China’s economic growth holds steady despite slowdown fears

China's economic growth holds steady despite slowdown fears

The economy expanded by 6.9% in the second quarter, unchanged from the first quarter, according to figures released on Monday by the National Bureau of Statistics. -China bilateral trade was up over 14% from January to May over a year ago, to $220 billion.

The statistics bureau urged that China should be “united even closer around the Party Central Committee with Comrade Xi Jinping at its core” to overcome any uncertain economic factors at home and overseas.

Total social financing plus bonds, the broadest measure of credit, expanded 14.7 percent in June compared with the same month a year earlier.

But a sharp slowdown in the second half is unlikely as policymakers prepare for an important Communist Party congress later this year that will likely cement Xi’s place as the most powerful leader in a generation.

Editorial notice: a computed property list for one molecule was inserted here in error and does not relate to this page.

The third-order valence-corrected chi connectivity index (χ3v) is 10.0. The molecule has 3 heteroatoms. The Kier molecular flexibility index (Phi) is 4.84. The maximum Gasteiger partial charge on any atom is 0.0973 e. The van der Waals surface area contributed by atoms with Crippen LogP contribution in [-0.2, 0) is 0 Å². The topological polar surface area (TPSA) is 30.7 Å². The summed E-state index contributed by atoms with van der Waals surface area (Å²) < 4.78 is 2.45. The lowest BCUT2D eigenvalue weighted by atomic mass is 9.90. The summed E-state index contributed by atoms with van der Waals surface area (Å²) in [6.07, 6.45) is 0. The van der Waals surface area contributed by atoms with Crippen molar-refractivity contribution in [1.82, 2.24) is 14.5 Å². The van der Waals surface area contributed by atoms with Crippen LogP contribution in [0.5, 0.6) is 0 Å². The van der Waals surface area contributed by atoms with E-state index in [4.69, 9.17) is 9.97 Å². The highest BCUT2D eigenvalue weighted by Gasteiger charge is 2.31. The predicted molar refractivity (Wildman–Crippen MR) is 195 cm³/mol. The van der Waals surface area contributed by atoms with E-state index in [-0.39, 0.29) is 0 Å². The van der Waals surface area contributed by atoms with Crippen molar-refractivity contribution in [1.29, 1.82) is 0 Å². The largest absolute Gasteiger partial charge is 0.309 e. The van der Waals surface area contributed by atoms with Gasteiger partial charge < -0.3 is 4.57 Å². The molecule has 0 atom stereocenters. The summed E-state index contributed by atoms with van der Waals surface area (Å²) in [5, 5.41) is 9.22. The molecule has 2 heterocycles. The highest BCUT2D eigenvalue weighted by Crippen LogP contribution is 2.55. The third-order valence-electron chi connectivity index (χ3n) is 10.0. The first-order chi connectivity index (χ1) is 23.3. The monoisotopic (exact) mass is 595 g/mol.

Analysts expect tighter restrictions on property purchases and bank lending will continue to weigh on the economy in the months ahead.

The Chinese economy grew faster than expected in the second quarter, boosted by stronger industrial output and personal consumption as well as steady investments.

“China’s strong first half to the year won’t last”, Julian Evans-Pritchard, China economist at Capital Economics, said in a note.

Economist Craig James said that based on the data, easing and tightening are really not necessary since inflationary pressures are very much contained therefore PBOC should just remain to be observant.

Growth in both exports and imports was also higher than expected.

“The national economy performed within an appropriate range with more visible good momentum and achieved steady growth, rise in employment, stable prices, income growth and optimizing structures”, said the NBS.

Separately, the NBS reported a 7.6% spike in annual industrial production in June, which was well above May’s 6.5% expansion.

China’s steel output rose 5.7 percent in June to a record 73.23 million tonnes, data showed on Monday, as mills in the world’s top producer ramp up production due to fat profits from rallying prices.